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Book Review - Hijas Americanas

First off, the only negative for this book is that it is from Seal Press, so I know right off some WOC will not buy this book. I bought this book last summer. That said, I really did love this book, so if at all, go pick it up from your local library. Read it in Borders and reshelve it. I don't care, just get your hands on this book. That said, let's get into the review.

The back of Hijas Americanas [WCF, Powells, Amazon] by Rosie Molinary sets up the entire book by asking - How Latina Are You?

This of course forces you to come up with a definition of what is a Latina. Does she speak Spanish? With an accent? Have tan skin? Molinary delves into these questions and much more.

This is another entry into what I'm calling pseudo-academic books. It's not a slam, but an acknowledgment that a book chock full of research and data is wrapped up in a memoir. Unlike other pseudo-academic books, this book is about the research first. Molinary surveyed Latinas from around the country as well as some in-depth interviews. Her memoir is secondary to the story she is weaving. We still learn a lot about her including that the essential question is often asked of her, "I've also been told plenty of times that I wasn't Puerto Rican enough, or even Puerto Rican at all." - page 6.

The opening chapter, "Turning Gringa" gives us Latinas the ultimate bottom line:

Ultimately, I learned that the way people labeled me was often more about their own perconceived notions than about what I did or said. I slowly began to understand that the one thing I did have control over was how I saw myself. Page 20

It really should be that easy and leaving us with a great booklet. But it's not, it's only the beginning.

It's not all happy fiestas in the book though. Molinary spends a good chunk of time going over the hardships that Latinas face including being raised to please everyone but yourself (page 67) that may leave many unable to negotiate sexual relationships. Not to mention having to negotiate the way society and our families frame Latina sexuality (page 94).

I've previously stated that Hijas Americanas is a true self-help book and it is. Molinary goes through many of the stereotypes of being Latina - our sexuality, fashion sense, education - and proves them AND dispells them. Essentially she proves to us that being Latina is not a prescription but a spectrum.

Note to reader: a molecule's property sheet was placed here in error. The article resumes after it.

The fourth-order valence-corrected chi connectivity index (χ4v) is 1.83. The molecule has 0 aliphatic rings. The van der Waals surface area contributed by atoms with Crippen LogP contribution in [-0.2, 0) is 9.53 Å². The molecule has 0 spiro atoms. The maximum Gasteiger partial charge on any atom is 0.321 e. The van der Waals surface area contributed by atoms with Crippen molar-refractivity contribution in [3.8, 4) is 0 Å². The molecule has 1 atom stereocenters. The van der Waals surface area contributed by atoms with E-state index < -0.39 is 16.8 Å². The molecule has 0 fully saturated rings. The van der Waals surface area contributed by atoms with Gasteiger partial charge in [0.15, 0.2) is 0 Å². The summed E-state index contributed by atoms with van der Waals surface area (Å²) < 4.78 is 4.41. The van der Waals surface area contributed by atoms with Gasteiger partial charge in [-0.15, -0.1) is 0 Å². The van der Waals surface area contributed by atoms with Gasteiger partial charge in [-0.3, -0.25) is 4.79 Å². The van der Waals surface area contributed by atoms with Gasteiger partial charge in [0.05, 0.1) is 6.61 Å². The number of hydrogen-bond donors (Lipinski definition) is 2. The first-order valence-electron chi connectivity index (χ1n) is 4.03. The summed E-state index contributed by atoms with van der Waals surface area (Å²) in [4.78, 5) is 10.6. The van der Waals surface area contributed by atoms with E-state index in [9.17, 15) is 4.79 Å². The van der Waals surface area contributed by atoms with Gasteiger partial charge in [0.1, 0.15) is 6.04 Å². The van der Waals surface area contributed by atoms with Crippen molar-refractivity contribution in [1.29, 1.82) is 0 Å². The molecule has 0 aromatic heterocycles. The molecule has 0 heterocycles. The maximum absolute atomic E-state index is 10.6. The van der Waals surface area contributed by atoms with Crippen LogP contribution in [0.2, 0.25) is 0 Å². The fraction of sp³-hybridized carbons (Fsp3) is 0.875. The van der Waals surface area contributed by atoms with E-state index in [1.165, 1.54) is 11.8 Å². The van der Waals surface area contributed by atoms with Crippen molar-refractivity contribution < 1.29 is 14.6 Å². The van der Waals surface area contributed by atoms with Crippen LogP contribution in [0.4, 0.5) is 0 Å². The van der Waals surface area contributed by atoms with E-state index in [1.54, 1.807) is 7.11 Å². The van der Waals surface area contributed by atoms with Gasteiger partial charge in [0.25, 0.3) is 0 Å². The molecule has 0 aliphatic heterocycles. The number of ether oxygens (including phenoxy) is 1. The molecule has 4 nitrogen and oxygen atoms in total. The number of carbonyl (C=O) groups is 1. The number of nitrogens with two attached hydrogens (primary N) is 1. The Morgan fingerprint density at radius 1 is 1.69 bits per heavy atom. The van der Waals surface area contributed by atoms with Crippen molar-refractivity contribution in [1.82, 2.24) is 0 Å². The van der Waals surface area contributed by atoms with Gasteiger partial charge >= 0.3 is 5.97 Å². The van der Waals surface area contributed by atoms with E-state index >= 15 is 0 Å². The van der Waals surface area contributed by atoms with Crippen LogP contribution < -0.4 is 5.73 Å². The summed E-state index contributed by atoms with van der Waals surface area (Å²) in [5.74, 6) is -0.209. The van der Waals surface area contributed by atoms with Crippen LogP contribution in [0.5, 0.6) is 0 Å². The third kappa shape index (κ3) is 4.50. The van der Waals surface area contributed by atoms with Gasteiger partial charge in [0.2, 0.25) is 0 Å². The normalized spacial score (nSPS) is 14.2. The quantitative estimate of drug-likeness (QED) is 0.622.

Disclaimer: I received no payment for this review as I bought this book myself.

Technorati tags: latinas, Hijas Americanas, Rosie Molinary, book review

Comments

Becki said…
Sounds like an interesting book. I may check it out :) Thanks!

Found you through NaCoLeavMo.
Anonymous said…
what's with the cover, though? is there some reason why we are presented with this image of a person without eyes? sorry, i just think about weird things like that. publishers think about visual marketing very carefully when they package a book - i can't imagine that it's simply some random image. what do you think?
Anonymous said…
This definitely sounds like something I should pick up. From a couple of the things you pointed out like:

"I've also been told plenty of times that I wasn't Puerto Rican enough, or even Puerto Rican at all." - page 6.

Molinary spends a good chunk of time going over the hardships that Latinas face including being raised to please everyone but yourself (page 67) that may leave many unable to negotiate sexual relationships. Not to mention having to negotiate the way society and our families frame Latina sexuality (page 94).


... this is my life! I'm not Cuban enough for anyone (because I was born here and speak more english than Spanish), but then when I travel North, I'm a "spic" (hate, hate HATE that word!), so which is it? And the not being able to please everyone, um yeah! All the freaking time! Nobody's every happy with anything I do. They just want to suck the soul out of me!

Enough ranting, thanks for the heads up!
Anonymous said…
Getting an education is a paradox. It seems that once we go to college we become "not Latina" enough. It's as thought setting the lowest possible expectations for ourselves is paramount to belonging to our communities. I could have used this book 20 years ago but could enjoy it retrospectively today.
Anonymous said…
Veronica, I so appreciated reading your thoughts about the book. It's always interesting to learn what resonated with people-- and I appreciate your thoughtful commentary.

Javacat, your comment reminded me of what my grad school professor said when I told him I didn't want to publish. He looked me in the eye and said, "Would it have made you feel better at 17 if you had been able to read then what you just spent 2 years writing?"

r@d@r, you asked a great question about the cover. After it was presented to me, I learned that the designer was trying to find a way to evoke the idea that the book was about the coming of age experiences of Latinas especially with regard to ethnic identity, body image, and beauty perception without assigning one face to the notion. The photo, I believe, was from stock images that the designer/ publisher purchased to use for the cover. I wonder if the young woman has ever walked into a book store, saw the cover, and thought, "They cut my face off." That's the weird thing I think about-- that young woman, probably now a woman, discovering this cover. Actually, I sometimes play it out in my head like an Everybody Hates Chris or Seinfeld episode. Maybe I should write a blog about that!
Veronica said…
Thanks for stopping by Rosie! And for answering our questions.
Anonymous said…
thanks rosie, you putting my question in context so eloquently. i'll see if the campus where i work has a copy in the bookstore. if they don't, they should.

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